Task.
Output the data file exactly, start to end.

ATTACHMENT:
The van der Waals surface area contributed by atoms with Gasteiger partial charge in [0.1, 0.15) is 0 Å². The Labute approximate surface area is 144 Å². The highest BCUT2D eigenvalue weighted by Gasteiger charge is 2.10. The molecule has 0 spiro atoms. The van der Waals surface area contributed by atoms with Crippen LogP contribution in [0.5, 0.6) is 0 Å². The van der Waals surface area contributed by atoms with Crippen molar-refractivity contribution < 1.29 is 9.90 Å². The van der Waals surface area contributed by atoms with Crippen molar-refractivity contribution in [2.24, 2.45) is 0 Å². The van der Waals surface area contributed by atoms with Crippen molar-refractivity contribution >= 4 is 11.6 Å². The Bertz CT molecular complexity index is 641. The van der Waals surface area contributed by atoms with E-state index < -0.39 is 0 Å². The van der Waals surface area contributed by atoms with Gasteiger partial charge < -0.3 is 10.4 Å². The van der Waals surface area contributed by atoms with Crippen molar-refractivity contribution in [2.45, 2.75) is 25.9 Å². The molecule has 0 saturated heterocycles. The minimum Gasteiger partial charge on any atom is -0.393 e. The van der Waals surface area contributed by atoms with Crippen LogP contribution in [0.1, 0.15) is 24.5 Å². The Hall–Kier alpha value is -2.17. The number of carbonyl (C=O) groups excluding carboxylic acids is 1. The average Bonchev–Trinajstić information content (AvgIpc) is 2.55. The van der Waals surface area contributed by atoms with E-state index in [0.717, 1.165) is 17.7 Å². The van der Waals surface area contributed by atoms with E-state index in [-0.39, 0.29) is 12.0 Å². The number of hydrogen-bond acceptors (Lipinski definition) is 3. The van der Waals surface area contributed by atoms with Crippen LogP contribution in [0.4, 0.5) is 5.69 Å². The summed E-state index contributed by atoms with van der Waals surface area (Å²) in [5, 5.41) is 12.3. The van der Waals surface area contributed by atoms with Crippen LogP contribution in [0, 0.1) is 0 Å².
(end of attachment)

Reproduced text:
The van der Waals surface area contributed by atoms with Gasteiger partial charge in [0.1, 0.15) is 0 Å². The Labute approximate surface area is 144 Å². The highest BCUT2D eigenvalue weighted by Gasteiger charge is 2.10. The molecule has 0 spiro atoms. The van der Waals surface area contributed by atoms with Crippen LogP contribution in [0.5, 0.6) is 0 Å². The van der Waals surface area contributed by atoms with Crippen molar-refractivity contribution < 1.29 is 9.90 Å². The van der Waals surface area contributed by atoms with Crippen molar-refractivity contribution in [2.24, 2.45) is 0 Å². The van der Waals surface area contributed by atoms with Crippen molar-refractivity contribution >= 4 is 11.6 Å². The Bertz CT molecular complexity index is 641. The van der Waals surface area contributed by atoms with E-state index < -0.39 is 0 Å². The van der Waals surface area contributed by atoms with Gasteiger partial charge < -0.3 is 10.4 Å². The van der Waals surface area contributed by atoms with Crippen molar-refractivity contribution in [2.45, 2.75) is 25.9 Å². The molecule has 0 saturated heterocycles. The minimum Gasteiger partial charge on any atom is -0.393 e. The van der Waals surface area contributed by atoms with Crippen LogP contribution in [0.1, 0.15) is 24.5 Å². The Hall–Kier alpha value is -2.17. The number of carbonyl (C=O) groups excluding carboxylic acids is 1. The average Bonchev–Trinajstić information content (AvgIpc) is 2.55. The van der Waals surface area contributed by atoms with E-state index in [0.717, 1.165) is 17.7 Å². The van der Waals surface area contributed by atoms with E-state index in [-0.39, 0.29) is 12.0 Å². The number of hydrogen-bond acceptors (Lipinski definition) is 3. The van der Waals surface area contributed by atoms with Crippen LogP contribution in [0.4, 0.5) is 5.69 Å². The summed E-state index contributed by atoms with van der Waals surface area (Å²) in [5, 5.41) is 12.3. The van der Waals surface area contributed by atoms with Crippen LogP contribution in [0, 0.1) is 0 Å².